Here in NZ the Police are now stopping people who they suspect may be driving whilst impaired through the use of drugs. I’ve written before about drug driving and the impairment tests and I again reiterate the importance of not accepting the blood sample analytical results at face value, particularly in relation to cannabis. Lawyers in NZ seem to accept the science as reported by ESR in casework at face value. Whilst I’m not suggesting that ESR mis-reports any science, it must be remembered that the scientists at ESR base their reports on the information provided to them by the Police. Quite often a Defendant will be willing to tell something to their lawyer that they weren’t prepared to tell the Police – for whatever reason. This can have a marked effect on the interpretation.
Rather than leave it to chance for cross-examination in the witness box, lawyers should be asking experts to re-examine the science. Without such re-examination, re-interpretation is left to the scientific knowledge of the lawyers….
I have been unable to find an independent forensic toxicologist in New Zealand – it must therefore be accepted that if the Defence is to have a level playing field in court, funding must be provided for an independent Expert based overseas.
Many people will think that most people who are arrested for any reason are guilty of some crime, so does it really matter whether or not they get Experts to speak for their side of the story? Isn’t it just a waste of taxpayers money? But just remember that anyone can get arrested – wouldn’t you want access to good Experts if you, or one of your family, children or friends was arrested and charged with a criminal offence?

Roadside drug testing; drug driving

One of my earlier posts commented on drug driving, the recent law changes in New Zealand and the new ad campaign in England & Wales.  The answer that everyone would like (apart from the people who actually take the drugs) is a roadside device that can screen, say, saliva for the presence of drugs – the drug equivalent of a handheld breath alcohol testing device.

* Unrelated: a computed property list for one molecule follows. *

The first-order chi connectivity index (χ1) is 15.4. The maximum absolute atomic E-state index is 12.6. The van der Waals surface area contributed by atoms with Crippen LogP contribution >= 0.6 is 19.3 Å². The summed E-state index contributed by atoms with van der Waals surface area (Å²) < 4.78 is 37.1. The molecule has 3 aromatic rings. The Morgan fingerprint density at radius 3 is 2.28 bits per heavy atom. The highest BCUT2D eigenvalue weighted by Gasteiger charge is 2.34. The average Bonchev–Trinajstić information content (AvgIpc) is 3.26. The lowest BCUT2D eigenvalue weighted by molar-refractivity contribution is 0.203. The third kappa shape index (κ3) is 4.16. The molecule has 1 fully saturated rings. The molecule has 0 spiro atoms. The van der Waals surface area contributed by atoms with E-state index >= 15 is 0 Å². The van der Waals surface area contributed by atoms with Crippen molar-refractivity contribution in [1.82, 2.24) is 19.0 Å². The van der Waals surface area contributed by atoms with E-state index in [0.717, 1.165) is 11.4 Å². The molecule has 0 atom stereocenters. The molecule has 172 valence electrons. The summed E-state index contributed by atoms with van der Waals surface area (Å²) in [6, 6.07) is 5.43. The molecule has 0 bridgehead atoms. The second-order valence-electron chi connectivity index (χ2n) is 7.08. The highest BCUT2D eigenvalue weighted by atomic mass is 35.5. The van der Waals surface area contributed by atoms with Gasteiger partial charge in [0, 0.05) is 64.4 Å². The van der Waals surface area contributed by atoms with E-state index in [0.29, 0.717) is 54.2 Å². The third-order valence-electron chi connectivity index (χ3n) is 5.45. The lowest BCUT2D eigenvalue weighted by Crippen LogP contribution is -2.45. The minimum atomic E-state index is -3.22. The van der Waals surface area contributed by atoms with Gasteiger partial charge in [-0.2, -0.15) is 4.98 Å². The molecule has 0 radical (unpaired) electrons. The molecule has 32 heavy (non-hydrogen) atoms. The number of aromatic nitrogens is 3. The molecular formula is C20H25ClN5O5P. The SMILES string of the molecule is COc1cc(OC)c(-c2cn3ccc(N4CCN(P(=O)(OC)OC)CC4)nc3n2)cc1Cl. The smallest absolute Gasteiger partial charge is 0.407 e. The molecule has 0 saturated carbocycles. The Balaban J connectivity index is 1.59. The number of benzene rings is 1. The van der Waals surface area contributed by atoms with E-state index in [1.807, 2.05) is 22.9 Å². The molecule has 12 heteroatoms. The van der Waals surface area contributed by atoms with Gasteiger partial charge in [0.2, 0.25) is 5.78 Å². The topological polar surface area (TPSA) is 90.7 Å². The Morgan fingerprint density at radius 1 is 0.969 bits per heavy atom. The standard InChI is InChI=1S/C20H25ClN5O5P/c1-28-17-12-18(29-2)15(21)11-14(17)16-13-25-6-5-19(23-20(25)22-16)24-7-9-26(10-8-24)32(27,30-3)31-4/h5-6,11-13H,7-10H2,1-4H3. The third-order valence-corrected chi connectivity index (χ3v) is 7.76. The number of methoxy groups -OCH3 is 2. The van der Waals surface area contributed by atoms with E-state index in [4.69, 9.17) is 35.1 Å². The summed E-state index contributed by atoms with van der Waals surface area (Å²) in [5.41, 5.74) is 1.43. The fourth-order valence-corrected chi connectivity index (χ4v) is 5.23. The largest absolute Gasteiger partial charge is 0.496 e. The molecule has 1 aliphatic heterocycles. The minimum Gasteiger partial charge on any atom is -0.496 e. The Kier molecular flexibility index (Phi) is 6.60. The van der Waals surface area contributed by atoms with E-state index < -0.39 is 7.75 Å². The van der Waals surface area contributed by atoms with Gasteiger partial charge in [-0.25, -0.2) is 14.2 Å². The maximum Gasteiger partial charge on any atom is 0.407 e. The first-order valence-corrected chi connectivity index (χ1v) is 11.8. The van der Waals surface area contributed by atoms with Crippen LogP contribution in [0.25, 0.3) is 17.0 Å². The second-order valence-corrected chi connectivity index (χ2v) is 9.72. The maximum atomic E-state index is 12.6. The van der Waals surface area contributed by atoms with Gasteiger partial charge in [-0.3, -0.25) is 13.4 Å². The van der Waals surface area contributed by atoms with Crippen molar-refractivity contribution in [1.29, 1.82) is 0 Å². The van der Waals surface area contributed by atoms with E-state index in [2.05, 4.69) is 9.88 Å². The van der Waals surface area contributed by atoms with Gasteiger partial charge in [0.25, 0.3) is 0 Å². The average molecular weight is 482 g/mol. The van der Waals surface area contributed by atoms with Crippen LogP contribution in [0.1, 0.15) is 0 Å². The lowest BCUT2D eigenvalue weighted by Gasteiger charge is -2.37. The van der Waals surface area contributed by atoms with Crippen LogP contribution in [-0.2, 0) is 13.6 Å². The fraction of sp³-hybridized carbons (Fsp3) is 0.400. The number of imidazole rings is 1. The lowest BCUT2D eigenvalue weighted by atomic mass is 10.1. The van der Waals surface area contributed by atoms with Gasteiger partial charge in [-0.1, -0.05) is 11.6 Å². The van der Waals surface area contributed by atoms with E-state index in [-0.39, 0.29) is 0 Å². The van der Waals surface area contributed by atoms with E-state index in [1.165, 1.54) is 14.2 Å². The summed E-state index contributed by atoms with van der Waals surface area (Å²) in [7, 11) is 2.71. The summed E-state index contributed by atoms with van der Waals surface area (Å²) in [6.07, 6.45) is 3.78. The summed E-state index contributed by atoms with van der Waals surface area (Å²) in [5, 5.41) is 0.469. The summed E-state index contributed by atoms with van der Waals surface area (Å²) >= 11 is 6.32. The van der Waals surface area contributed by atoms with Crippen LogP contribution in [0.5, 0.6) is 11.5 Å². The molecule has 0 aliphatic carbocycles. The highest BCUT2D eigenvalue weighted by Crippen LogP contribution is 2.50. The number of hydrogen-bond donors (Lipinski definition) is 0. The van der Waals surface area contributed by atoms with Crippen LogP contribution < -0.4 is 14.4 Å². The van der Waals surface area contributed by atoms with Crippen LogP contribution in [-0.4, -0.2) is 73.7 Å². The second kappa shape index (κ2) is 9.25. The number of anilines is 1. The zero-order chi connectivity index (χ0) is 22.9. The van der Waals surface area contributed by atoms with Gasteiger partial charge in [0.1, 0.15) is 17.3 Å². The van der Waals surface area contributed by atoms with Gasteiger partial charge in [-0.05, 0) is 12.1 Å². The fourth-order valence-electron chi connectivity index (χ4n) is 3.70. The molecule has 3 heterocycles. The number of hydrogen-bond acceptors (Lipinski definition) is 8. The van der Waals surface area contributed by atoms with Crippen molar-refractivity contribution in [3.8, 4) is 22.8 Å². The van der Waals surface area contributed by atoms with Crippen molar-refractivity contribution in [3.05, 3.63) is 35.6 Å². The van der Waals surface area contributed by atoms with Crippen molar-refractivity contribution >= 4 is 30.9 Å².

It is important to understand that one of the reasons it is so hard to produce a device like a breath tester but for drugs is that the blood alcohol level is prescribed in law and can be so prescribed because of the way alcohol behaves once it enters the body.  Although the effects of alcohol vary within and between individuals, there is still a general level upon which the experts agree that people become impaired through alcohol consumption.  The rate at which alcohol is eliminated from the body is also relatively constant.  The same cannot be said for other drugs, particularly if more than one drug is taken at a time.  Concentrations of drugs and metabolites in saliva and blood also are not directly comparable.  It is not always possible for science to provide a perfect answer to a problem within society.  Be assured that the companies developing the technology for roadside drug testing are flat out developing a workable unit for use at the roadside by Police Officers – I’ve seen some of the prototype work and I’m sure they’ll get there in the end.  In the meantime, the new changes to the New Zealand law should, I hope, be successful.